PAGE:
The extant works of Seǰestānī cover a range of subjects on religious observance, on political and historical theories of prophecy, and on various theological doctrines of mainly cosmological significance. As they exist now, it is in some cases difficult to determine the original form of the texts. Several, such as his Kašf al-maḥǰūb (available only in Persian) and Toḥfat al-mostaǰībīn, appear to be paraphrases or summaries only (concerning the former, see S. M. Stern, “Al-Bustī and his refutation of Ismāʿīlism,” JRAS 1961, p. 22); others, such as the Eṯbāt al-nobūwāt, show signs of later editing. Those which are mentioned by Seǰestānī himself include Eṯbāt al-nobūwāt (“Proofs of prophecy”), Yanābīʿ (“The sources”), and Bešāra (“Glad tidings”), all cited in his Maqālīd (“The keys”). After these he wrote Efteḵār (“The boast”) and Sollam al-naǰāt (“Ladder of salvation”) and probably several others. To these should be added his Noṣra (“The Defense”), an important work, no longer extant except in quotations. In it he defended many of the views expressed by Nasafī in his Maḥṣūl which had been rejected by Abū Ḥātem Rāzī. Of his major works only Eṯbāt al-nobūwāt, Yanābīʿ, and Kašf al-maḥǰūb have been published. The last of these presents an unusual and extremely interesting early attempt to express in Persian translation some of the subtlest concepts in Seǰestānī’s philosophy. Of the two remaining works of greatest importance, Efteḵār is about to be published. Still lacking is an edition of Maqālīd, without which it is difficult or impossible to gain a proper appreciation of the range and scope of Seǰestānī’s thought. (See I. K. Poonawala, “Al-Sijistānī and his Kitāb al-Maqālīd,” in Essays on Islamic Civilization Presented to Niyāzi Berkes, ed. D. P. Little, Leiden, 1976, pp. 274-83.)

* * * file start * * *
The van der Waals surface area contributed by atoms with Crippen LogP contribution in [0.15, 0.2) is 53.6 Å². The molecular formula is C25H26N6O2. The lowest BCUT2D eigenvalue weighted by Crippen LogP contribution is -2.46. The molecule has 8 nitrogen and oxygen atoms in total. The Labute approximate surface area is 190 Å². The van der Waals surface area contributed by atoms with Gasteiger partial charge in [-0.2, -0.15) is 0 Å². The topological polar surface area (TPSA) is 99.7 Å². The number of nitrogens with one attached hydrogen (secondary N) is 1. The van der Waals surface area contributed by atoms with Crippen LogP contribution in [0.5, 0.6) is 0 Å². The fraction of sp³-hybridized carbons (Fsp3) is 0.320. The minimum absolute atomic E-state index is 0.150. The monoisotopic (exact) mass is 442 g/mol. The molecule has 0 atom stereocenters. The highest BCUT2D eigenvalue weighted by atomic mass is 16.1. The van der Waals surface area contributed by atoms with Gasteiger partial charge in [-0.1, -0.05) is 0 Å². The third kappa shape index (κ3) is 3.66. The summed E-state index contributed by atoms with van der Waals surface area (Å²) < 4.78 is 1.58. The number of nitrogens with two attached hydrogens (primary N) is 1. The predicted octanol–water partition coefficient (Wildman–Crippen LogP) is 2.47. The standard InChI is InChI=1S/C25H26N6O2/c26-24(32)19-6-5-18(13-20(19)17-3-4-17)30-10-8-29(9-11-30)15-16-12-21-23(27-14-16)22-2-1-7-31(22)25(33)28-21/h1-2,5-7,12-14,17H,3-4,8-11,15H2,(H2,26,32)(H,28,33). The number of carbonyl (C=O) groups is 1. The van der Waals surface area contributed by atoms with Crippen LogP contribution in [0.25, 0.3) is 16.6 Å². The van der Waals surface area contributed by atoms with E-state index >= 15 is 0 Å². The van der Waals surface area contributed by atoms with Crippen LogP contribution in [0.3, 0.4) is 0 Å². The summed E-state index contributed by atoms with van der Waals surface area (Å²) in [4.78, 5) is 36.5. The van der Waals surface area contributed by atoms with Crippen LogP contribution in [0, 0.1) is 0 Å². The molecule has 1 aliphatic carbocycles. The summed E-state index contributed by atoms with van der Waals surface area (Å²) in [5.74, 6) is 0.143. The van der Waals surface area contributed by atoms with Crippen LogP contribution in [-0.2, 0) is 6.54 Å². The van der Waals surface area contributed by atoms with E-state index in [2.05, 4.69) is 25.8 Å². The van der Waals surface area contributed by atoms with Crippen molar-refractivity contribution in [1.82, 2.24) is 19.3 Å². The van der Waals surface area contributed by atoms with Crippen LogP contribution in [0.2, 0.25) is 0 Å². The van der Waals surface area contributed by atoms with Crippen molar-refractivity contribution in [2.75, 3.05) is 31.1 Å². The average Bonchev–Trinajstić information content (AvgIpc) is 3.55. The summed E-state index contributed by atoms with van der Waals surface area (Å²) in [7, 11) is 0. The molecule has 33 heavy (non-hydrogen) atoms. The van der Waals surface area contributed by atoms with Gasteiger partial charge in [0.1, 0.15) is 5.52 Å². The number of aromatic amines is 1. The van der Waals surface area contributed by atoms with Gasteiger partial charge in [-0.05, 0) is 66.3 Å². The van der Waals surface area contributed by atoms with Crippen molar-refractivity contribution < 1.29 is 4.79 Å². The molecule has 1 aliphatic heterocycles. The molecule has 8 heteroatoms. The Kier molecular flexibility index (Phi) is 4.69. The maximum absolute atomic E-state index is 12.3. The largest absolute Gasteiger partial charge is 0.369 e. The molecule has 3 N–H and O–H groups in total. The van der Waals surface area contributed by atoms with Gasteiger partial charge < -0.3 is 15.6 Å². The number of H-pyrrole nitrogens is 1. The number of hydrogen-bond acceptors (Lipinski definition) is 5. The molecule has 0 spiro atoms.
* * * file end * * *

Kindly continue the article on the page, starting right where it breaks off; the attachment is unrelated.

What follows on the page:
A major problem in analyzing Seǰestānī’s theological contributions is posed by the role of his predecessor Nasafī, whose major work Maḥṣūl is no longer extant except in isolated quotations found in later books. It would appear that Nasafī began the philosophical trend which Seǰestānī continued. Together they developed a highly complex theological system which revolutionized Ismaʿilism and made of it a sophisticated, rationally argued and intellectually defensible alternative both to Sunni orthodoxy and to other forms of Shiʿism. In general, the views they expressed eventually found favor in the central daʿwa under the Fatimids and continued to occupy this preeminent place until the end of the dynasty, even though Ḥamīd-al-dīn Kermānī, an outstanding dāʿī and theologian, proposed major modifications and revisions to the doctrines of his predecessors at the outset of the 5th/11th century.